At the same that that the Toronto Fire Services Division was looking to recruit more women and minorities, two of its firefighters were tweeting messages described as “sexist, misogynist, and racist.” In 2013, just after the Division released its “Path to Diversity” report, outlining its plan to increase workforce diversity, Canada’s National Post ran a story with the headline: “As fire department looks to recruit women, sexist tweets suggest some firefighters may not be so welcoming.” The story covered off-duty tweets sent by two Toronto firefighters, Matt Bowman and Lawaun Edwards, that were derogatory toward women.
The Division reacted immediately, and suspended both employees pending an investigation. During its investigation of Bowman, the Division came into possession of numerous additional tweets that were “overtly racist, or were demeaning to women, ethnic minorities, and homeless persons.” It thereafter terminated Bowman, stating that his conduct violated “policies concerning dignity in the treatment of other persons,” as well as policies concerning the “use of social media.”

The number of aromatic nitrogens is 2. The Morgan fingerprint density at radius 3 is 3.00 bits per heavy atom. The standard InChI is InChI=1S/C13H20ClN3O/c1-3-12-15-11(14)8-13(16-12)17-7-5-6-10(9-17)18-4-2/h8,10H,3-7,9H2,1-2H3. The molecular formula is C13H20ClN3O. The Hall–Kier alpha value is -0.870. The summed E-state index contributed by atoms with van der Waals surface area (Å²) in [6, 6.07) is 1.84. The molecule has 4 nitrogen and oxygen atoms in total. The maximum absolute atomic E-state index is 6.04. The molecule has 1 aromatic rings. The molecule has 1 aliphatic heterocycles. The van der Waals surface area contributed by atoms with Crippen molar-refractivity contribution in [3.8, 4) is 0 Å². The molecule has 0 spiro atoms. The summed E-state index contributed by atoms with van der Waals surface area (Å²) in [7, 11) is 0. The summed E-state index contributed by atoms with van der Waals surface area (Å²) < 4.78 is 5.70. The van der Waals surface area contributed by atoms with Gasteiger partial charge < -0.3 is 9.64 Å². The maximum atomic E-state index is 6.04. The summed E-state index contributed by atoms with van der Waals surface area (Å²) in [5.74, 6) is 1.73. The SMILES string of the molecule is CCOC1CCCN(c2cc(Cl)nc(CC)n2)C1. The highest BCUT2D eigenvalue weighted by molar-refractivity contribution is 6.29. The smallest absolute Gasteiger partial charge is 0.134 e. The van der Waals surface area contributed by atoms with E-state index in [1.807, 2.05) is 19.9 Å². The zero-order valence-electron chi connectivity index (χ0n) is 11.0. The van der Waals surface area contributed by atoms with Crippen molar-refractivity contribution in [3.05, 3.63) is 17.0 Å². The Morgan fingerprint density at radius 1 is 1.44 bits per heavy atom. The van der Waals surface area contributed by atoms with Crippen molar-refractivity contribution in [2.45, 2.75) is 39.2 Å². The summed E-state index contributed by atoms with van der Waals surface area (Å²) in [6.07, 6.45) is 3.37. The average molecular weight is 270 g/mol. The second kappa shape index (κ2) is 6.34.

The investigation into Edwards indicated that he had sent far fewer offensive tweets, and had actually made an effort to cut short racist comments made by Bowman in a Twitter exchange. Nevertheless, the Division decided to terminate Edwards, citing that he breached the same policies as Bowman, and that “considering the timing of the Path to Diversity report, his conduct was harmful to their efforts to welcome diverse candidates to the [Division].”
Bowman and Edwards subsequently filed union grievances, and their cases proceeded to arbitration. The union agreed that the firefighters had engaged in misconduct, but argued that termination was an excessive penalty under the circumstances. With respect Bowman, the arbitrator affirmed the Division’s decision, finding that his numerous tweets had damaged the Division’s reputation and violated its policies. In Edwards’ case, the arbitrator disagreed with the department and substituted his termination for an unpaid suspension, finding that his comments were “isolated” and at the “low end of the spectrum of unacceptable behavior.”
These cases present another example of the damaging effect employees’ inappropriate social media posts can have on an employers’ objectives, image, and reputation; in this case, the recruitment of a diverse workforce. Although the employer appears to have taken prompt corrective action, the employees’ inappropriate tweets garnered the employer undesirable negative attention. With a carefully drafted social media policy and consistent training for its workforce regarding that policy, an employer can decrease its risk in becoming embroiled in a similar situation.